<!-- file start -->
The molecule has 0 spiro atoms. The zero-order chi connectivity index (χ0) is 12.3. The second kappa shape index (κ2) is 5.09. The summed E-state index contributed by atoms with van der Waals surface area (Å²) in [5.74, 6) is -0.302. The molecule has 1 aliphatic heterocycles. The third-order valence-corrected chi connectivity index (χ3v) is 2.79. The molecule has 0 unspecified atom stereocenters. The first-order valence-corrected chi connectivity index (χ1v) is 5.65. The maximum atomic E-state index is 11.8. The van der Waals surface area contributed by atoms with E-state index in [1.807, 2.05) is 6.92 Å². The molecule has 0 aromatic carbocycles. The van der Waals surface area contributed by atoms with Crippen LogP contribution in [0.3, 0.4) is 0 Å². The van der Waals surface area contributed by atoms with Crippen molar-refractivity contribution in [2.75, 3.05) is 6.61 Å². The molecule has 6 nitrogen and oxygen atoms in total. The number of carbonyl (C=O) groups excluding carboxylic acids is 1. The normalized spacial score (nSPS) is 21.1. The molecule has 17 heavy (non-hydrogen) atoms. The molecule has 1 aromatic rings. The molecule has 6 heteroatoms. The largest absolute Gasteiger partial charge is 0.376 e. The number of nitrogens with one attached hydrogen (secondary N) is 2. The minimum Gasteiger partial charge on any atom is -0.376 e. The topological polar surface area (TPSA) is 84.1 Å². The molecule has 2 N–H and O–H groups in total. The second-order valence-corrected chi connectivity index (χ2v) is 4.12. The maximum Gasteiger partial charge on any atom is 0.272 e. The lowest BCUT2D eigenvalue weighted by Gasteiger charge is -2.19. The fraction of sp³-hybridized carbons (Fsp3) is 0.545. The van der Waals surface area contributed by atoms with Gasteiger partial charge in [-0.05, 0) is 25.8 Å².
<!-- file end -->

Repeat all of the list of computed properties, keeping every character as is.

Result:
The molecule has 0 spiro atoms. The zero-order chi connectivity index (χ0) is 12.3. The second kappa shape index (κ2) is 5.09. The summed E-state index contributed by atoms with van der Waals surface area (Å²) in [5.74, 6) is -0.302. The molecule has 1 aliphatic heterocycles. The third-order valence-corrected chi connectivity index (χ3v) is 2.79. The molecule has 0 unspecified atom stereocenters. The first-order valence-corrected chi connectivity index (χ1v) is 5.65. The maximum atomic E-state index is 11.8. The van der Waals surface area contributed by atoms with E-state index in [1.807, 2.05) is 6.92 Å². The molecule has 0 aromatic carbocycles. The van der Waals surface area contributed by atoms with Crippen LogP contribution in [0.3, 0.4) is 0 Å². The van der Waals surface area contributed by atoms with Crippen molar-refractivity contribution in [2.75, 3.05) is 6.61 Å². The molecule has 6 nitrogen and oxygen atoms in total. The number of carbonyl (C=O) groups excluding carboxylic acids is 1. The normalized spacial score (nSPS) is 21.1. The molecule has 17 heavy (non-hydrogen) atoms. The molecule has 1 aromatic rings. The molecule has 6 heteroatoms. The largest absolute Gasteiger partial charge is 0.376 e. The number of nitrogens with one attached hydrogen (secondary N) is 2. The minimum Gasteiger partial charge on any atom is -0.376 e. The topological polar surface area (TPSA) is 84.1 Å². The molecule has 2 N–H and O–H groups in total. The second-order valence-corrected chi connectivity index (χ2v) is 4.12. The maximum Gasteiger partial charge on any atom is 0.272 e. The lowest BCUT2D eigenvalue weighted by Gasteiger charge is -2.19. The fraction of sp³-hybridized carbons (Fsp3) is 0.545. The van der Waals surface area contributed by atoms with Gasteiger partial charge in [-0.05, 0) is 25.8 Å².